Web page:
In Chapters 3 and 4 I have been summarizing and discussing some of the main debates underlying questions for educational researchers for social justice. It is all very well explaining debates, but they can become interminable. It is true that my discussion was not from a neutral position. (My argument was that such a thing is not possible anyway.) But this is a book subtitled 'Getting off the fence', and this chapter is where I move from leaning to one side to making the jump (while still acknowledging that others have jumped in other ways for defensible reasons). That is, I take a particular view of educational research. I also build on the epistemological position which I leant towards in Chapter 4 to argue that educational research remains possible and worthwhile even in conditions of diversity and uncertainty. My analysis, rooted as it is in a consciousness of those conditions, is strongly influenced by the collection of views which have come to be labelled 'postmodern'. Some configurations of 'postmodernism' have been widely taken to entail an 'anything goes' relativism of values and knowledge. Therefore, my argument requires me to discuss how it is possible to entertain the possibility of postmodern ethics and politics. To this end, I discuss the construction of uncertain knowledge and the fallible struggle for justice, especially in the context of educational research.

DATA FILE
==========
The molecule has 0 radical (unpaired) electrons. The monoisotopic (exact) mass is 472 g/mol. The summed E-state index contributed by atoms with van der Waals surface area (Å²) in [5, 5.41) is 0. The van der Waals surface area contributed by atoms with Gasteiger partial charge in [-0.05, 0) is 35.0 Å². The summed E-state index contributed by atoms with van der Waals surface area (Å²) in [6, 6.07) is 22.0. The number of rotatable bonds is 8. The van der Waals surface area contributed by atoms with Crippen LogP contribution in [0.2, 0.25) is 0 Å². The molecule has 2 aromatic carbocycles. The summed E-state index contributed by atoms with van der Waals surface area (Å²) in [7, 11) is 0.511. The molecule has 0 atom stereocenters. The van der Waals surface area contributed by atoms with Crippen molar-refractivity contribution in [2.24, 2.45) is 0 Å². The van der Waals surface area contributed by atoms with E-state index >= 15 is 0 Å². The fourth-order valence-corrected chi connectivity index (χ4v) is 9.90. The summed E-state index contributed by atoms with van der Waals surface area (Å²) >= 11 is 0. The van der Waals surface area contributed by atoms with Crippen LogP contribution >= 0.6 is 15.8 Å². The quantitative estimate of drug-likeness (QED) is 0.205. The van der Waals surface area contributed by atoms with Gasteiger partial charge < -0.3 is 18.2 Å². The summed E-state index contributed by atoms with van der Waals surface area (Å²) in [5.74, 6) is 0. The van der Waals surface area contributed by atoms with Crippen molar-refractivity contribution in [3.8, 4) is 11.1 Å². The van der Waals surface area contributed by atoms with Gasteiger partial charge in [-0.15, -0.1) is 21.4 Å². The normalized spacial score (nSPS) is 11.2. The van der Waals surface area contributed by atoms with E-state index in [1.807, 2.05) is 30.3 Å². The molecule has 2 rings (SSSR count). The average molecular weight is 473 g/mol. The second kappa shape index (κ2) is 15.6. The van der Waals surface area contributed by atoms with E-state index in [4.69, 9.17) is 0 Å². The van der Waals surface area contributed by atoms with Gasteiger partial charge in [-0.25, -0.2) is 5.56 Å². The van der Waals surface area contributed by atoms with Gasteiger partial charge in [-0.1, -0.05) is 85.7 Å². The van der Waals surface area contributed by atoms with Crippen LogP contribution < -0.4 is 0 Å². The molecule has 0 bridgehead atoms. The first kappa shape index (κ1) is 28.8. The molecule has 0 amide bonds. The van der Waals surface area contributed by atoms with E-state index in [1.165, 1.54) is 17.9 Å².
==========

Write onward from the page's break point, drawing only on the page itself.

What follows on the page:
Previous chapters have focused widely on human and social sciences, including, of course, education. In this chapter, I focus more closely on educational research.1 So I begin by explaining what I understand by educational research. It might be thought that educational research was easily defined by its subject matter, or, perhaps, by the institutions in which it is carried out. However, the situation is not so straightforward. Education draws on and contributes to a wide range of academic disciplines in the human and social